Star Wars: Jedi Challenges is exactly what Star Wars fans have been dreaming of for the past 40 years. For $199, you get a replica lightsaber, an augmented reality headset that combine to allow you to battle lifelike holograms of Darth Vader, Kylo Ren and other members of the dark side. This Star Wars: Jedi Challenges review will give a complete description of what you get for $199 and help you decide if it’s worth the money.
There’s no shortage of Star Wars toys, games and memorabilia to choose from these days. In addition to the standard fare of replica lightsabers and Lego sets, you can buy everything from a realistic R2-D2 robots to X-Wing drones that can fly 35 mph. However, no other toy or game does as good of a job of immersing fans in the Star Wars universe as Star Wars: Jedi Challenges. That’s why we awarded Star Wars: Jedi Challenges with our Editors’ Choice Award.
The above video gives a quick overview of the three main game modes you can play in Star Wars: Jedi Challenges on your way to becoming a Jedi master. Disney and Lenovo partnered to create Star Wars: Jedi Challenges as an augmented reality experience. Lenovo’s well-known for its ThinkPad laptops and other technology hardware, while Disney is of course famous for movies and storytelling.
If you’re thinking about giving Star Wars: Jedi Challenges as a gift, it’s worth noting that it comes in a nice, substantial box. Any kid, even overgrown ones that grew up with the original Star Wars trilogy, will appreciate unboxing the set. My six-year-old son helped unbox and review the unit Lenovo sent over.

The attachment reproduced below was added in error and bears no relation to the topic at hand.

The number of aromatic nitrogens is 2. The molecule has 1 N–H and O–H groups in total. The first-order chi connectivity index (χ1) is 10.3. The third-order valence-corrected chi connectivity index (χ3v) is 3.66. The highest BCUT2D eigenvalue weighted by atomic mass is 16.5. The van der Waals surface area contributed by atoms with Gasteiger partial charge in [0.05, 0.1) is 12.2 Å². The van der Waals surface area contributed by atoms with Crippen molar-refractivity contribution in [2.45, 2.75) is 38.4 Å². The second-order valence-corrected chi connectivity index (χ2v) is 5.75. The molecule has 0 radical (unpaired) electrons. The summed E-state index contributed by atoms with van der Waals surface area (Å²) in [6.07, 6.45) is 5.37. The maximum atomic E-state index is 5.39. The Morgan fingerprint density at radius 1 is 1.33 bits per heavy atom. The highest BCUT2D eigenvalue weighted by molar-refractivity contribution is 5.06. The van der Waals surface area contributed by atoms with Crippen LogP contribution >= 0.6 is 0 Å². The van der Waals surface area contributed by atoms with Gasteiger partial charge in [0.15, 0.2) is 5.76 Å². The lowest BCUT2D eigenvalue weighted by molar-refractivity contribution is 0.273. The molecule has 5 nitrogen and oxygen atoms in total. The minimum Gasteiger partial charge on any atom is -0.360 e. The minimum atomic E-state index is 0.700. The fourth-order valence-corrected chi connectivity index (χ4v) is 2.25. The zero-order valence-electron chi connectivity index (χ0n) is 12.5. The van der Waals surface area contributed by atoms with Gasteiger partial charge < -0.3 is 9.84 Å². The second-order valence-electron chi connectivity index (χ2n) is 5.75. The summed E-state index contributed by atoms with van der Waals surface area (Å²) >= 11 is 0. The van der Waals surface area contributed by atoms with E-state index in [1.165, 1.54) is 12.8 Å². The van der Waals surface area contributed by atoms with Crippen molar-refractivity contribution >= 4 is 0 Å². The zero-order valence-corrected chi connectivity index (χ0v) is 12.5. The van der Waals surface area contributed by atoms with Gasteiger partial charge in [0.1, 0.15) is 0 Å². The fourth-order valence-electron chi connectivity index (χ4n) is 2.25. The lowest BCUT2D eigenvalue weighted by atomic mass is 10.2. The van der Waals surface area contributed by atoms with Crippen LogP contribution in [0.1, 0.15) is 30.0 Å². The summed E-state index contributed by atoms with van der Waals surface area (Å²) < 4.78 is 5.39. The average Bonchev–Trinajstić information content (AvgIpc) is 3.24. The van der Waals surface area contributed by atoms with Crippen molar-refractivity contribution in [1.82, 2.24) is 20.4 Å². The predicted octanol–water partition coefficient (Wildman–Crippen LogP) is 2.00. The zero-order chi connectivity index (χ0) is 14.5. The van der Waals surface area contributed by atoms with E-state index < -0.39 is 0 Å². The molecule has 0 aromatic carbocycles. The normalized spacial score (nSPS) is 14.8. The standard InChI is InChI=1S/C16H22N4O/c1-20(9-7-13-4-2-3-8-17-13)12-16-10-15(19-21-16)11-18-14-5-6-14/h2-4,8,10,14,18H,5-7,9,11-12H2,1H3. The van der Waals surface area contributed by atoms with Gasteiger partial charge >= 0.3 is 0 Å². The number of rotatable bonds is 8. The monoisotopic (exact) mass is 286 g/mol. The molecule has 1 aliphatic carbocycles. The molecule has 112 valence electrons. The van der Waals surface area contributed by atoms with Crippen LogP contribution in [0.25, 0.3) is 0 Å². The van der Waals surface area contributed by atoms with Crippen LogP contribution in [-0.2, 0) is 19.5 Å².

The very first thing you’ll find in the box is the replica lightsaber. If it looks familiar, that’s because it’s modeled after the lightsaber that was passed down from Anikan Skywalker to Luke Skywalker, then rediscovered by Rey in Star Wars: The Force Awakens. The lightsaber is has an accelerometer and tracking light to keep track of its movements and produce an accurate beam when wearing the goggles.
Besides the lightsaber, the box contains a wall adapter for charging the lightsaber and headset, adapters to connect your smartphone to the headset, and a tracking beacon. A pair of AA batteries are included for the tracking beacon. Setup is pretty straightforward thanks to step-by-step instructions in the Star Wars: Jedi Challenges app.
At the core of the experience is the Lenovo Mirage AR headset. The headset has a tray for your smartphone that places the display facing down, just above your eyes. Some fancy optics tricks turn whatever’s on your phone’s display into holograms that appear in front of you. There is a camera on each side of the headset that tracks the lightsaber’s position and keeps track of the beacon. Straps on the sides and top of the headset hold it in place. This worked fine except for one time when my son started jumping up and down rapidly to avoid getting hit by an opponent’s lightsaber and the headset crashed to the ground. It was unscathed, but perhaps a chin strap or some other tether would help avoid drops.